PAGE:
PICTURED: London's ghostly past revealed through the free Streetmuseum app

This Is Local London: Duncannon Street, Westminster in 1902. Courtesy of Museum of London Duncannon Street, Westminster in 1902. Courtesy of Museum of London

Ghostly images of London’s history can be revealed with an updated Smartphone app showing how the streets looked more than 100 years ago.

The Museum of London’s multi award-winning app, Streetmuseum, has been refreshed with over 100 new locations and images, ranging from 1868 to 2003.

The app allows users to select a destination from a London map or use geo-tagging and Google Maps to pinpoint their location.

Once selected, a historical image of their London location appears onscreen, which can be expanded and explored along with historical information about the subject.

Images include the view of London’s skyline from Tower Bridge in the 1930s, Victoria Station in 1950 and Brick Lane in 1957.

Streetmuseum 2.0, developed with creative agency Brothers and Sisters, guides users to sites across London, where hidden histories of the city are revealed through the Museum of London’s art and photographic collections.

Top five ghostly hybrid shots

1. Gloucester Road Station in 1868
Courtesy of Museum of London

This Is Local London: London's ghostly past revealed through free museum app

This shot taken by Henry Flather shows the completed Gloucester Road Station on the underground Metropolitan and District Railway, which was earlier that year.

Construction was by the 'cut-and-cover' method used to build the first underground railways before the development of the tunnelling shield by James Henry Greathead.

2. Cheapside in 1893
Courtesy of the Estate of Paul Martin

This photograph, taken by Paul Martin, shows a street seller of sherbert and water in Cheapside. He is completely unaware of the camera.

Paul Martin was the first photographer to roam around the streets of London with a disguised camera taking candid pictures to show everyday life.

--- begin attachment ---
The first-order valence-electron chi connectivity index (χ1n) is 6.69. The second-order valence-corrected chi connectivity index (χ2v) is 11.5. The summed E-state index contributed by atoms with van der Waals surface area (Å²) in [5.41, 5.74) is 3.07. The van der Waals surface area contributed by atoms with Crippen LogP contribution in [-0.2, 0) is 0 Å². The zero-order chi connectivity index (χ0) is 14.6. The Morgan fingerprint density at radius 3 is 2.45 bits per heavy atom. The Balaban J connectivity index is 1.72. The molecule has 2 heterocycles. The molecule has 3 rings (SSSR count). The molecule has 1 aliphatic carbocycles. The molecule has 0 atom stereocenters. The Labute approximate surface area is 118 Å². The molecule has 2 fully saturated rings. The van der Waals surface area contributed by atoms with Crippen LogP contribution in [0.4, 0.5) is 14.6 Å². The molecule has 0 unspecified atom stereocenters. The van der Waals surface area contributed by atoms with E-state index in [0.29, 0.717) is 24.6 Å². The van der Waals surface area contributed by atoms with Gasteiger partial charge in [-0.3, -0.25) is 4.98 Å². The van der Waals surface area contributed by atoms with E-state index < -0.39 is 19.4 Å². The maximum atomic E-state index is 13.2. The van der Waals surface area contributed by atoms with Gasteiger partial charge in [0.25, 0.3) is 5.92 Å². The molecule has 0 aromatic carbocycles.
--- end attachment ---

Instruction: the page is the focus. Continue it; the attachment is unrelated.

This Is Local London: London's ghostly past revealed through free museum app


3. Oxford Street circa 1905
Courtesy of Museum of London

This Is Local London: London's ghostly past revealed through free museum app

Christina Broom captured people and traffic in Oxford Street around the turn of the 20th century.

4. Duncannon Street, Westminster in 1902
Courtesy of Museum of London

This Is Local London: London's ghostly past revealed through free museum app

This shot by an unknown photographer shows the street bunting and banners for the coronation ceremony of Edward VII.

There are pedestrians and vehicles in the foreground and the National Gallery is visible in the distance.

5. Tower Bridge circa 1930
Courtesy of Museum of London

This Is Local London: London's ghostly past revealed through free museum app

Photographer George Davison Reid has captured the view from the west side of Tower Bridge, The children appeared in other photos at different riverside locations and it is thought they could be Reid's daughters.

Read about the hidden history of the Thames uncovered by a Museum of London Docklands expert here.

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